Sold PUTS Norfolk Southern Railroad
One of the drawbacks of value investing is that when the entire pool of potential investments is doing well, it is difficult to acquire an opportunity to buy at a good discount from a peak price.
During the past year, Norfolk Southern Railroad has performed well for the Railways Investment Pool of the Value Investment Fund of businessecon.org. During the last year, this is Norfolk Southern’s stock price chart:
The red marks indicate the buy points during the past year and the green marks indicate the corresponding sell points. The first transaction only earned a mere 15% annual return; whereas the second transaction equated to a 388% annual return. Naturally, the holding period was the driving factor between the two returns.
In effect, the intrinsic value for Norfolk Southern is acceptable at around $210 per share. This means that if the stock price falls to $210, the Railways Fund would indeed purchase this stock.
With options, an owner of stock fears a sudden steep drop in price and thus they may purchase an option called a ‘PUT’ to force someone to buy the stock from the owner of that stock at a preset price. The key for the owner of a PUT is to set a floor price for their existing stock position. A seller of a PUT desires to own the stock at a certain price if it can get there. The Railway Fund sold 94.7868 PUTS yesterday for the right to own Norfolk Southern at what it deems is a fair price per share of $210. If you look at the graph above, the fund has bought the stock at $203 twice during the past year. The most recent high for Norfolk Southern was $247, thus at $210, the buy price is a 15% discount from that high. Since the selling of puts earns $427 of cash, the net effective buy price is around $205.50 per share, almost near the prior purchase points.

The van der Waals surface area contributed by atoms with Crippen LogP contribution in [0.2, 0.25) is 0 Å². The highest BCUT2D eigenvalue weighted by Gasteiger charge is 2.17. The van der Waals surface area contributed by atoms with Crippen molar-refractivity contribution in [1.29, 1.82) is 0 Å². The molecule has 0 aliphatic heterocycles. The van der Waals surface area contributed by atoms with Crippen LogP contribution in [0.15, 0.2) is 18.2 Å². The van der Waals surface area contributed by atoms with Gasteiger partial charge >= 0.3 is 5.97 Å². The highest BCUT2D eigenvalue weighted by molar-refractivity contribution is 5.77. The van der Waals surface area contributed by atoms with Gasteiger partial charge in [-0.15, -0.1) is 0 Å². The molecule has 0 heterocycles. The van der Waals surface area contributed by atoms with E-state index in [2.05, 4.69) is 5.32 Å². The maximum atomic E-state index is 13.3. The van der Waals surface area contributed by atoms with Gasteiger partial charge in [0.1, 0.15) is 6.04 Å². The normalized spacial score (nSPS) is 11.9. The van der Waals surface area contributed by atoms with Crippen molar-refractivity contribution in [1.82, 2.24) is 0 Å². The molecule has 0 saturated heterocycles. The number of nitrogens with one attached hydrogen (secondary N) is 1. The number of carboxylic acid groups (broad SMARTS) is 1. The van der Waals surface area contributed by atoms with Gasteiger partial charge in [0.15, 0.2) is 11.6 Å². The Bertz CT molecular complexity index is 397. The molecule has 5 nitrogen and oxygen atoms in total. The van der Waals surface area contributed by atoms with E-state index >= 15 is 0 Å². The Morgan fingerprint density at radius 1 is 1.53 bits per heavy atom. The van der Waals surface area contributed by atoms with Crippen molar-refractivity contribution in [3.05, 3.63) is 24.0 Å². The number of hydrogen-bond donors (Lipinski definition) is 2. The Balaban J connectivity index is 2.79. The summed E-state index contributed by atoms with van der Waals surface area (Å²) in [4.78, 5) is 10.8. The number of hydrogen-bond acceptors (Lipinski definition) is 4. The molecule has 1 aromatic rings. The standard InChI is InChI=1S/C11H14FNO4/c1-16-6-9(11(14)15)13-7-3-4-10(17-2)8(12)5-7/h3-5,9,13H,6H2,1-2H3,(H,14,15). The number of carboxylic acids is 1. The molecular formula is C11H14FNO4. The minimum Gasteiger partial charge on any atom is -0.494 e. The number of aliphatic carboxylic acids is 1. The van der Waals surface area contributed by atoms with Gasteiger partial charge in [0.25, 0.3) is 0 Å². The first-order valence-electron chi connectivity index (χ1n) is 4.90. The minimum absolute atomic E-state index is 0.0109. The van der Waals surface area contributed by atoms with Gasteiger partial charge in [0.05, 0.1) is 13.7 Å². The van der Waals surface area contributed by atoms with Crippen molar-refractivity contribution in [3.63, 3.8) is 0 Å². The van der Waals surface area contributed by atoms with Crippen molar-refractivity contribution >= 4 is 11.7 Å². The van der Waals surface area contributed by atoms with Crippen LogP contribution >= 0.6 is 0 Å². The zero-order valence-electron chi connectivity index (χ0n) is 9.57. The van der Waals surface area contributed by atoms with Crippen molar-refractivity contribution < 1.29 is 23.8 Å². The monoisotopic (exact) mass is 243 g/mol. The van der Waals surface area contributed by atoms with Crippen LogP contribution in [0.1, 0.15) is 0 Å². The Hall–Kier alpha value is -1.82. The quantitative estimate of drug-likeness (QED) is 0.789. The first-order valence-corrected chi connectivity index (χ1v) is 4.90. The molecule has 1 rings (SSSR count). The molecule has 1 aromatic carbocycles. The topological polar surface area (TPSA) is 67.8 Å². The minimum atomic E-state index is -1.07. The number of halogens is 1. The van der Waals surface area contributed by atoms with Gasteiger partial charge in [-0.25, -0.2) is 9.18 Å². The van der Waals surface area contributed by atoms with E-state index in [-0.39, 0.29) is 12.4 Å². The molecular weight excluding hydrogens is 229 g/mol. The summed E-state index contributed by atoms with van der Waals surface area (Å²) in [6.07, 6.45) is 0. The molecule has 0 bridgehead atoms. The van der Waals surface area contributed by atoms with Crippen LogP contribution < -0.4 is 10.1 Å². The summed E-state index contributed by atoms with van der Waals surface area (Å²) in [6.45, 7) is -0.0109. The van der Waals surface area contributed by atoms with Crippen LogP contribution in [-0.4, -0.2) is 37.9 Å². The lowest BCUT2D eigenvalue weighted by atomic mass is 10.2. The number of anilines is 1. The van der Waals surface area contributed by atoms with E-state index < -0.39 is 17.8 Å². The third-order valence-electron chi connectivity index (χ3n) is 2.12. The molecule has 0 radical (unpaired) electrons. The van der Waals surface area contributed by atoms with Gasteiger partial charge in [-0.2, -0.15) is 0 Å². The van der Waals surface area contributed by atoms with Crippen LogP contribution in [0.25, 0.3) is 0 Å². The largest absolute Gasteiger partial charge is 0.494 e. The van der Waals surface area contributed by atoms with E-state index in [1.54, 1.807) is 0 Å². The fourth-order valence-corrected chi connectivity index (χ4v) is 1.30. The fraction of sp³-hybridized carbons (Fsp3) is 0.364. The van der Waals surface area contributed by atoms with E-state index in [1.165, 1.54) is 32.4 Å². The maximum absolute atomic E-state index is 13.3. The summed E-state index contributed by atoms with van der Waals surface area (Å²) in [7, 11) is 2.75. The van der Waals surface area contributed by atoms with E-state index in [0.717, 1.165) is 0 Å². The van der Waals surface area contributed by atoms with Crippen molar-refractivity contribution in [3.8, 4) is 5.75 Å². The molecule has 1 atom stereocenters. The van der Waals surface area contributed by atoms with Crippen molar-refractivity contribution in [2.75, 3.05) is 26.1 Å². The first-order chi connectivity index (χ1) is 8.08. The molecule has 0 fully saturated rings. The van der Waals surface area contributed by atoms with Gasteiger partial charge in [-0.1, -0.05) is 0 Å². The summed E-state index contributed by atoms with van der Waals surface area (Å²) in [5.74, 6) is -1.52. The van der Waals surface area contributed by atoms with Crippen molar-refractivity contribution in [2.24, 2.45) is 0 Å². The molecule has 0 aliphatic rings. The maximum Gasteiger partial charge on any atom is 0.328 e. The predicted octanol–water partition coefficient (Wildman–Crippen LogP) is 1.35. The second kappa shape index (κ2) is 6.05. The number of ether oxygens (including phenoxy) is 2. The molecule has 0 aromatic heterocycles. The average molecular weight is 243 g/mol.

Here is the price sheet:
Highlighted in orange is the PUT at $210. The last transaction was $5.50 which equals $4.50 per PUT sold. The fund sold 94.7867 PUTS to earn $426.54 which bumped up the cash position in the Investment Fund. This requires $20,000 to comply with this transaction if it should occur. The Investment Fund would sell one of its positive unrealized position in one of its REIT’s in order to raise the cash to satisfy the demand to buy the stock.
Please note the following from this chart. These PUTS expire on 03/19/2021. The fund could have almost doubled its earnings from the sale of PUTS by opting to sell the $220 PUT; but, one of the principles of value investing is risk aversion. Norfolk Southern is an acceptable risk at $210 or less. At $220 per share, the safety margin no longer exists and thus it defeats the purpose of the primary tenet of value investing – buy low, sell high. Act on Knowledge.
Value Investing Episode 1 – Introduction and Membership Program
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